so you may beat the Montauk Century.

Two bridges... (Three if you do the 145 miles!)
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Old 04-21-07, 07:25 AM
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Originally Posted by DrPete
I don't know... I think the Seagull Century down here in MD might contest it for the title of flattest century...
Hancock Horizontal Hundred in Findlay, Ohio - the closest thing to a hill is a freeway overpass.
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Old 04-21-07, 07:30 AM
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Originally Posted by Ryleeryno
I have no idea why my club calls it the Flattest Century of the East. I think its because of the route we take being mainly coastal with very little hills. Maybe they just named it "Flattest" to make it sound easier to ride.
A long time ago when they named it, that was a good name. That whole area is flater than any place nearby except maybe the Cape.

It's not supposed to be the flattest. Just the flattest in the east. It certainly is in New England.
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Old 04-21-07, 07:30 AM
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Originally Posted by chipcom
Hancock Horizontal Hundred in Findlay, Ohio - the closest thing to a hill is a freeway overpass.
Hey, for big boys like me that's a mountain stage.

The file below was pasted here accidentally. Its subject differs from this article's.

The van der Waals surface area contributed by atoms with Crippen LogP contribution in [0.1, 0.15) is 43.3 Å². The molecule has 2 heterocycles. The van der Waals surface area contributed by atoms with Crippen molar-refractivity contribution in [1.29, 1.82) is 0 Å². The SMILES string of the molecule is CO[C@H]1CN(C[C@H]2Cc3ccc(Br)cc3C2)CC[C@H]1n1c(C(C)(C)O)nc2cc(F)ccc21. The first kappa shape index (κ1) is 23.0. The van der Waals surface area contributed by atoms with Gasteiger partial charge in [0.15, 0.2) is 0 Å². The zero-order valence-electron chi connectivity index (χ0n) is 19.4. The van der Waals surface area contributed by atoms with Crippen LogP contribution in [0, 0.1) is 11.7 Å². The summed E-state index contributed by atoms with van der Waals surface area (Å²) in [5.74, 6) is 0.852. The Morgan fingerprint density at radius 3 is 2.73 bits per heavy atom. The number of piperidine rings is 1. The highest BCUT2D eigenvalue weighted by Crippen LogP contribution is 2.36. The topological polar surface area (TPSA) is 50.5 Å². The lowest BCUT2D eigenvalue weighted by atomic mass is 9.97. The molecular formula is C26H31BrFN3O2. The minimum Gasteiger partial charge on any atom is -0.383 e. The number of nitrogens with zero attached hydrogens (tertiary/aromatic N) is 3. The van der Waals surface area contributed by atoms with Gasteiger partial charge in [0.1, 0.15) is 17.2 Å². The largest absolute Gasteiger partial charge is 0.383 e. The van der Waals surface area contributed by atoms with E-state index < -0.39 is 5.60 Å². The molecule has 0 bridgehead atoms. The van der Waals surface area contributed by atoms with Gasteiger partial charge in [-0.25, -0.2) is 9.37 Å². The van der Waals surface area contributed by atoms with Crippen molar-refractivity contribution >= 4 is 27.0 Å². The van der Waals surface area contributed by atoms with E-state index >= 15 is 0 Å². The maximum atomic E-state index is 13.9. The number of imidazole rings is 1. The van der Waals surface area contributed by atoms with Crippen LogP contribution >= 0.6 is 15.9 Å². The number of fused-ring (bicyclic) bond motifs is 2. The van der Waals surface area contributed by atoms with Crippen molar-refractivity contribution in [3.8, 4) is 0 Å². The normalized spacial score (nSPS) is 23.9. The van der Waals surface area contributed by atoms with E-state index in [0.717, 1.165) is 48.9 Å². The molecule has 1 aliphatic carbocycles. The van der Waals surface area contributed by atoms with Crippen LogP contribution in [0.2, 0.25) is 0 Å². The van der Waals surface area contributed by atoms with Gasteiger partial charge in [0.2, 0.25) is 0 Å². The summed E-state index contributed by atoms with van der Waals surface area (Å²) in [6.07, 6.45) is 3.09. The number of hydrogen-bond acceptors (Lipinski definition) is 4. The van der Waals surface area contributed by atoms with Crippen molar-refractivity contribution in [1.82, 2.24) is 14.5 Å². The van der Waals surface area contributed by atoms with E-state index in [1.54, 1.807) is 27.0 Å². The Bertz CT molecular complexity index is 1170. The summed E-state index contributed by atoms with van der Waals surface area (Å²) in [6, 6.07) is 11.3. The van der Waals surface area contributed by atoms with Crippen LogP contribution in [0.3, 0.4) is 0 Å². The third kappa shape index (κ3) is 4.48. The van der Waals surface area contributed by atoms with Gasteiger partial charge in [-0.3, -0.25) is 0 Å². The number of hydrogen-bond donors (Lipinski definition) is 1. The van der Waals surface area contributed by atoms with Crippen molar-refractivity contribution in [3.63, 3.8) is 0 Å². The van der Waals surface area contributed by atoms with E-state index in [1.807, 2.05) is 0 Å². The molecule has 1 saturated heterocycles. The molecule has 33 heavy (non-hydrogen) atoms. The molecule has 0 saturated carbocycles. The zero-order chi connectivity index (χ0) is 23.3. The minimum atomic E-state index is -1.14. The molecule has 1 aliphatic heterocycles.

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Old 04-21-07, 08:00 AM
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climbing is for wussy
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Old 04-21-07, 08:01 AM
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Originally Posted by chipcom
climbing is for wussy
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Old 04-21-07, 08:02 AM
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Originally Posted by DrPete

That still makes me laugh!
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Old 04-21-07, 08:45 AM
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Originally Posted by DrPete
The biggest "hill" on the Seagull is one bridge, so they sound quite similar.
Seagull is extremely flat but usually very windy and wet. I walked my bike over that bridge during the 2006 ride and had to hold on as the wind tried to pick it up.
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Old 04-21-07, 09:05 AM
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Originally Posted by robtown
Seagull is extremely flat but usually very windy and wet. I walked my bike over that bridge during the 2006 ride and had to hold on as the wind tried to pick it up.